Like

  11. jenny says:

    wow! what a story. i imagine growing up in the countryside outside of quebec city must have been quite wonderful! my sister lived in montreal for a few months and visited quebec city and she said it was one of the most beautiful cities she had ever seen, with the old architecture and stone streets. i imagine with the spreading… that area is probably only a small portion of it now, but it still sounds quite lovely for a city. i am glad those farms still remain! how kind of them to be so open and accessible. that is wonderful.

    Like

    • Yanic A. says:

      I love my city… It is just amazing. But yes, the sprawl has been getting to us and we are happy to have found such a nice little property in the midst of all of it. But it does make you want to uproot everything and move to the middle of nowhere sometimes. But then, I would miss my city… 🙂 If you ever come and visit, you MUST give me a heads up!

      Like

  12. sally says:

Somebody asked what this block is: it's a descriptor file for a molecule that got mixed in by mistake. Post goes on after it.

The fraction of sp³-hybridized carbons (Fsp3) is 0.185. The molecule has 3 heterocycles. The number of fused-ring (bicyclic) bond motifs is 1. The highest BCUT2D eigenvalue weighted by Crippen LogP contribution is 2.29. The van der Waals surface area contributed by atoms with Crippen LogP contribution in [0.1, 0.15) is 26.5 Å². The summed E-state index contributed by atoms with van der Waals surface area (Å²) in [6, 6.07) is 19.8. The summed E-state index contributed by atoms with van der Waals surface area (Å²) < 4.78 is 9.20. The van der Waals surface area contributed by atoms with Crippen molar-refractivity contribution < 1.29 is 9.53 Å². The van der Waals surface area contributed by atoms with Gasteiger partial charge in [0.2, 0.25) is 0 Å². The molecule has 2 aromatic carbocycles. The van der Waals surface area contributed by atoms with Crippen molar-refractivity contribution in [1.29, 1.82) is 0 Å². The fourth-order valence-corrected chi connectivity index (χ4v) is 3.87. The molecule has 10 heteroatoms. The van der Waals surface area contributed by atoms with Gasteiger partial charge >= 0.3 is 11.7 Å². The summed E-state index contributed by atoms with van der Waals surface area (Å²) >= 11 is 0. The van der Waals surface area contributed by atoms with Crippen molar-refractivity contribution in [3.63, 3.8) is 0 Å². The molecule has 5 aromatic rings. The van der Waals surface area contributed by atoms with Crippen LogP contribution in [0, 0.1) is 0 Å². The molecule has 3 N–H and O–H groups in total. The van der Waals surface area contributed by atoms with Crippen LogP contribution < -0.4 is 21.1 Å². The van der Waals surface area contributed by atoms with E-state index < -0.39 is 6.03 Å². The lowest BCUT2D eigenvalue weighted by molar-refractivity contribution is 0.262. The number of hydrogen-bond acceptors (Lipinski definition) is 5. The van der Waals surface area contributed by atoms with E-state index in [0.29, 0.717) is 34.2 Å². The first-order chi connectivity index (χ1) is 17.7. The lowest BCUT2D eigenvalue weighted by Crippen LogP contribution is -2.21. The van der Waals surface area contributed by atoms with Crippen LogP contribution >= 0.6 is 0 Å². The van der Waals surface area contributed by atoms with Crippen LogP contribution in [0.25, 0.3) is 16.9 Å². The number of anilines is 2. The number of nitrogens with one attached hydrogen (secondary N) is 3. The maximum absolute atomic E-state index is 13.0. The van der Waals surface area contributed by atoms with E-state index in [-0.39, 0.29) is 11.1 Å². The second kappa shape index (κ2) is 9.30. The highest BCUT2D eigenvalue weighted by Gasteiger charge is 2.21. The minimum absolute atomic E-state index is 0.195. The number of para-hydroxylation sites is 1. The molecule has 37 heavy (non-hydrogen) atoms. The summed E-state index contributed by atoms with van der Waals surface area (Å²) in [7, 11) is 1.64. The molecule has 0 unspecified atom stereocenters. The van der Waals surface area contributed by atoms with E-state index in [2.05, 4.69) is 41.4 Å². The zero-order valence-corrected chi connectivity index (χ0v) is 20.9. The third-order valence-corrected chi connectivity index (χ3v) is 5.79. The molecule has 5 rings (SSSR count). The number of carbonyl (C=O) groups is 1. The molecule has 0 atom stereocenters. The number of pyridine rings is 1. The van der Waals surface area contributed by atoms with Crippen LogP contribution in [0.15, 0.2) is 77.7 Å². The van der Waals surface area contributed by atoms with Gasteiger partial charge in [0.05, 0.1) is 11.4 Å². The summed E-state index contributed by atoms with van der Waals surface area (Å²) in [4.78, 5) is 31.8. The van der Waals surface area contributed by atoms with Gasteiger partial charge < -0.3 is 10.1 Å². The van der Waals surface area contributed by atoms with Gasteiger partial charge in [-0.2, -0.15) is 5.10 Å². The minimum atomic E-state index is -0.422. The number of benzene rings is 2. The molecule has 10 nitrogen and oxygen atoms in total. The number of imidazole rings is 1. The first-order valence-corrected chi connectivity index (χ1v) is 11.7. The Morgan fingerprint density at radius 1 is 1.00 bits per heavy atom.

That sounds like a very special place, so great when gathering food becomes an amazing experience like that. Although we are incredibly rural here we don’t have many farms we can visit in that way, I suppose most of the farming around here (due to the nature of the land) is sheep with a bit of cattle thrown in too. But there are many, many places all around us which sell their produce (like maybe a sack of potatoes or eggs) at the end of their drives with a little pot to put the money in. And we have a lovely place very close to us that sells their own home reared meat, and the lovely couple that own this have an amazing garden, when we visit we wander around there and come back inspired to get our in our own garden more, as well as having picked our own greens or peas or whatever is in abundance there. And then there are lots of lovely Farm Shops and Farmers Markets too, so we do pretty well really!

    Like

    • Yanic A. says:

      Sounds like you are pretty well surrounded as well. I think the important thing is to find that connection with your food and the people that provide it, you know? But that little garden sounds amazing. That is what we need here : More u-pick pea farms! Oh my, I would pick so many. 🙂